Theras shoorShras of Andor, son of Chief Ambassador Shras, was held hostage and murdered in the Pocket novel, Dwellers in the Crucible (1985) by Margaret Wander Bonanno. Shras is also Prelate of the state religion and, as a sign of the blood-mourning rite, he scars his face and arms in memory of his dead son. Deep scrapes on the forearms are a ritualitistic expression of the ongoing grief of bereavement. [Mission Gamma, Book 2: This Gray Spirit (Pocket, 2002) by Heather Jarman and Andor: Paradigm by Heather Jarman in Worlds of Deep Space Nine, Book 1 (Pocket, 2004).]
The daughter of Shras Endilev, as he is sometimes called, is Phell'nun Endilev. The grandfather of Shras, Sheras Endilev, supposedly helped to found the United Federation of Planets. [The Andorians: Among the Clans (Last Unicorn Games, 1999) by S. John Ross, Steven S. Long and Adam Dickstein.]
Former USS Enterprise yeoman, Tonia Barrows, worked alongside 209 Vulcans, a pair of Andorians, a Coridan, a Phylosian and a Horta, on the Vulcan science vessel, Sakar. [Crucible: McCoy: Provenance of Shadows (Pocket, 2006) by David R George III.]
Starfleet Academy Cadet Theron and Trainee Thiril are colleagues of Saavik. [The short story, "Just Another Little Training Cruise" by AC Crispin, in Enterprise Logs, Pocket, 2000.]
The simulated planetoid of Keti Bandar, featured in Carol Marcus' Project: Genesis presentation [Star Trek II: The Wrath of Khan], was a natural satellite of Epsilon Indi. The skewed constellation of the Big Dipper (with an extra star, the Earth's own sun, Sol) can be clearly seen (as explained in the magazine Cinefantastique.) There is no truth to the rumour that blue-coloured Romulan Ale is actually pureed Andorian.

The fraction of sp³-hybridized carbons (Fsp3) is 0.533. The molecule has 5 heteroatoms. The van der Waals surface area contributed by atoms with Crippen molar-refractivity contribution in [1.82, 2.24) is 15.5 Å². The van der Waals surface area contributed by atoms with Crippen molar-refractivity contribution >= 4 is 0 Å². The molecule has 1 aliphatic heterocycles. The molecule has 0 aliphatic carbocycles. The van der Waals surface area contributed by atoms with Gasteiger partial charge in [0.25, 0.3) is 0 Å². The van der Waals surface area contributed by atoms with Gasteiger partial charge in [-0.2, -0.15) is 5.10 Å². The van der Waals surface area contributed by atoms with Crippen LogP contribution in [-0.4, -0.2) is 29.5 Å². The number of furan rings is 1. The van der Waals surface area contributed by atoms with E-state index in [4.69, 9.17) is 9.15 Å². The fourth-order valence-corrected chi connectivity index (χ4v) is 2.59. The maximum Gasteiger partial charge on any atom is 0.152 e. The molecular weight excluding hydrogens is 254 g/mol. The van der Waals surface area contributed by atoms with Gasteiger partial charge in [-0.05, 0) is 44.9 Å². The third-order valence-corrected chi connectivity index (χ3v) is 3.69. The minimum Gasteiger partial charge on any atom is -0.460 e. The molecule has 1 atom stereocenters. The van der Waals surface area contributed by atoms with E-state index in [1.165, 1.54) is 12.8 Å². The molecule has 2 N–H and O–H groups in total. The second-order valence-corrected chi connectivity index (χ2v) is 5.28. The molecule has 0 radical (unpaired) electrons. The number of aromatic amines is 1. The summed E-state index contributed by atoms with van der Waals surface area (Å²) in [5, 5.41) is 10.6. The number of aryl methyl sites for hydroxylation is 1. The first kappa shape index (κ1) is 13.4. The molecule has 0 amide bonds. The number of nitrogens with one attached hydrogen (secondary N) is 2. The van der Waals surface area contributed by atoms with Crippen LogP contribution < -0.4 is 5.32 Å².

Captain Therin (played by Ian McLean) transferred to the USS Hood, as featured in Data, Kiron III and the New Zealand fanzine, Katra.
Montgomery Scott is a collector of samples of alcoholic beverages, including Andorian wine-analog. ["Scott" in Star Trek II Biographies by William Rotsler, Wanderer, 1982 and "A Vulcan, a Klingon and an Angel" in Star Trek III Short Stories by William Rotsler, Wanderer, 1984.] The drink is also enjoyed by Kirk and Admiral Tatenen. ["The Blaze of Glory" in Star Trek II Short Stories by William Rotsler, Wanderer, 1982.]
The book Andorian Nervous Systems was written by Teresa Flynn, Sc.D. ["Bibliography" in Star Trek II Biographies by William Rotsler, Wanderer, 1982.]
"Enigma" (aka Trisha Fox), a human female with shapeshifting abilities, disguised herself as a male Andorian crew replacement in an effort to kill her father, Ambassador Robert Fox. ["Who is... Enigma?", #6, Star Trek Series I, DC Comics, 1984.]
Journalist Lyndra Dean, of the Proxima News Service, assisted Admiral James T Kirk to clear his name after rescuing Spock from Genesis. ["New Frontiers: Homecoming", #16, Star Trek Series I, DC Comics, 1985.]
A few months later, Commander Thimon, an elderly Andorian with feathery white hair, who had served on the USS Enterprise and USS Excelsior (NX-2000), prepared for his imminent retirement from active service. ["The Trouble with Bearclaw", #29, and "Maggie's World", #31, Star Trek Series I, DC Comics, 1986.]
An unwitting Andorian brings aboard Spock's USS Surak a lethal plague virus, and must be stopped before his shuttle reaches the Romulan Neutral Zone. ["The Doomsday Bug: Death Ship", #34, Star Trek Series I, DC Comics, 1987.]
Melchior was a cruel cohort of "Captain Zair" (aka Garth of Izar) during a plot to assassinate James T Kirk. ["Aspiring to Be Angels", #49, and "Marriage of Inconvenience", #50, Star Trek Series I, DC Comics, 1988; reprinted in the collection Who Killed Captain Kirk? (1993).]
Two Andorian members of Starfleet served as councilors at the trial of James T Kirk and his bridge crew following the destruction of the USS Enterprise and the Genesis planet. One Andorian had a traditional appearance (and was probably Captain Therin!), but the other clearly featured hominid ears, balding hair, white eyebrows, plus the insignia of a Rear Admiral. [Star Trek IV: The Voyage Home.] He has since been named as Rear Admiral Igrilan Kor, former captain of the USS Eagle, a vessel with an all-Andorian crew. [Star Trek Roleplaying Game: Narrator's Guide (Decipher, 2002).]
The novelisation by Vonda N McIntyre featured additional computer questions for Spock during his retraining. One question concerned an Andorian scientist named Shres, who had created a four-dimensional time gate. [Star Trek IV: The Voyage Home.]
Andorians refer to Starfleet as "the army of the stars". [Who's Who in Star Trek #1 (DC Comics, 1987).]